Twitter can be used as a kind of electronic notebook, allowing students, teachers, and librarians (school and public) to connect, brainstorm, bounce ideas off of one other, suggest resources, and offer direction to students who need a little more guidance. Teachers can use the tool to inform school and public librarians of the next step in a research assignment or of any last-minute additions to a project. Twitter allows for informal yet often immediate feedback for a student who might be "stuck." At the same time, it creates another level of understanding on how to use Web 2.0 tools for research—with the guidance of librarians.

Research Databases

Databases continue to rise in cost each year, and many school districts or individual schools might find themselves priced out of the market. Here is one more reason why turning to the public library makes enormous sense. Students attending a school may also be served by their local public library, so they can use its databases with their library cards. In Massachusetts, elementary school librarian Zimmer realized the advantages of using the public library databases: "I am actually working with the public library at the moment on getting library cards for all my 3–5 graders. The public librarians have been most helpful. I really want the kids to have cards so that they can access databases from home [and school]."

Public libraries run on numbers: The more usage their databases receive, the more likely they are to continue subscribing to the databases. And the better their reference statistics from helping your students are, the more likely they are to enjoy cooperating. Many public libraries will gladly send out a public librarian to instruct students and teachers on how to navigate the public library's databases.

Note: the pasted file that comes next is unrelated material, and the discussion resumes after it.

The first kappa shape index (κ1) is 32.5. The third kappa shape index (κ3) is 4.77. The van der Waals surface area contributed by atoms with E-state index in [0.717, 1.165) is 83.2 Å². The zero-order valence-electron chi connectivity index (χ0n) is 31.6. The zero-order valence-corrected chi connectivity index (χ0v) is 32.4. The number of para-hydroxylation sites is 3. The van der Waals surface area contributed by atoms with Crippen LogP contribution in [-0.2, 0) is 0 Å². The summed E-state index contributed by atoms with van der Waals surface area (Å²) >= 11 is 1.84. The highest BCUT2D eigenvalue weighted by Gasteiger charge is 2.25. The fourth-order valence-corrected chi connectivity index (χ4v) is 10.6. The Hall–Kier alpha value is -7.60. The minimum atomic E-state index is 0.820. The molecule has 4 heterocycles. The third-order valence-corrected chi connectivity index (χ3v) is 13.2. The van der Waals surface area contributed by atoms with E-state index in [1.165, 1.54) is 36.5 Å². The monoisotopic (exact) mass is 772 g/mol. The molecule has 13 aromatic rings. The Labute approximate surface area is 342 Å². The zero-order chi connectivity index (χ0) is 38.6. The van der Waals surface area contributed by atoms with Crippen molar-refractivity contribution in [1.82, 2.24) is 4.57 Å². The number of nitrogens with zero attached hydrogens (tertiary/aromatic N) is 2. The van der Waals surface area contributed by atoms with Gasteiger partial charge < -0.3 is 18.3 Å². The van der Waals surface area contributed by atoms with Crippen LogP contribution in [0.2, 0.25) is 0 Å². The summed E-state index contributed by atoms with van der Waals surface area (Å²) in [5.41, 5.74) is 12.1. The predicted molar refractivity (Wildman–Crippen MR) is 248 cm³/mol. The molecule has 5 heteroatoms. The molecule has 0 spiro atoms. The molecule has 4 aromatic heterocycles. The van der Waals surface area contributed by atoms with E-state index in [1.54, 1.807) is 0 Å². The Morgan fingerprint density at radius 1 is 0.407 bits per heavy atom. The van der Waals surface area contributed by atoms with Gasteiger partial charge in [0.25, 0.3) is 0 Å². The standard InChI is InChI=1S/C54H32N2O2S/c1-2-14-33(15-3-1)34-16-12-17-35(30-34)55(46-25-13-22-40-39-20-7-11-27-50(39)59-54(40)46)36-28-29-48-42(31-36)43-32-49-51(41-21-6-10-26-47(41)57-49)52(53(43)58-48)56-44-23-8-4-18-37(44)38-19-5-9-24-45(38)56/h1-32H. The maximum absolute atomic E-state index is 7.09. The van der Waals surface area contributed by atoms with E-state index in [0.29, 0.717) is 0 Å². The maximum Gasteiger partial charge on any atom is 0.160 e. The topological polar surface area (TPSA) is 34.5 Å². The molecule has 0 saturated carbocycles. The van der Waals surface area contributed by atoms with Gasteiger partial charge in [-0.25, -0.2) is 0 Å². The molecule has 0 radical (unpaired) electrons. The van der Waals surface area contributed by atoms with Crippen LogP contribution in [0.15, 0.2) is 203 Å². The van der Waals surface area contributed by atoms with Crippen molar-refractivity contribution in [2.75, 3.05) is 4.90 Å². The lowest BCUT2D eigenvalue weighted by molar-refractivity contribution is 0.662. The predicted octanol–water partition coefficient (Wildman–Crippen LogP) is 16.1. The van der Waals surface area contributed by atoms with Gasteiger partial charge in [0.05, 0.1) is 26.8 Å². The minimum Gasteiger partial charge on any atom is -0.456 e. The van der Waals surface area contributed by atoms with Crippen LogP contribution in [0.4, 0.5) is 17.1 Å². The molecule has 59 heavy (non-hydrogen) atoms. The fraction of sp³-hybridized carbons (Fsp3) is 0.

For example, Paul Steensland, a reference librarian at St. Louis County Library (SLCL) in St. Louis, is involved in a project called Reference to Go. "I teach [public] library databases to St. Louis area public school students," he noted. Per its press release, which is accessible at www.slcl.org/news/2008/11/referencetogo.pdf, "A reference librarian consults with a teacher and designs a presentation geared toward the class’ specific needs and assignments. The presentation relies heavily on the SLCL's electronic databases, particularly those which can be used via the Library's website (www.slcl.org). The librarian delivers the tailored presentation in the classroom using a live connection to the website, with examples that pertain to the specific assignments." These tools make it possible to assist the students and yourself without even leaving the school or entering the public library.

RSS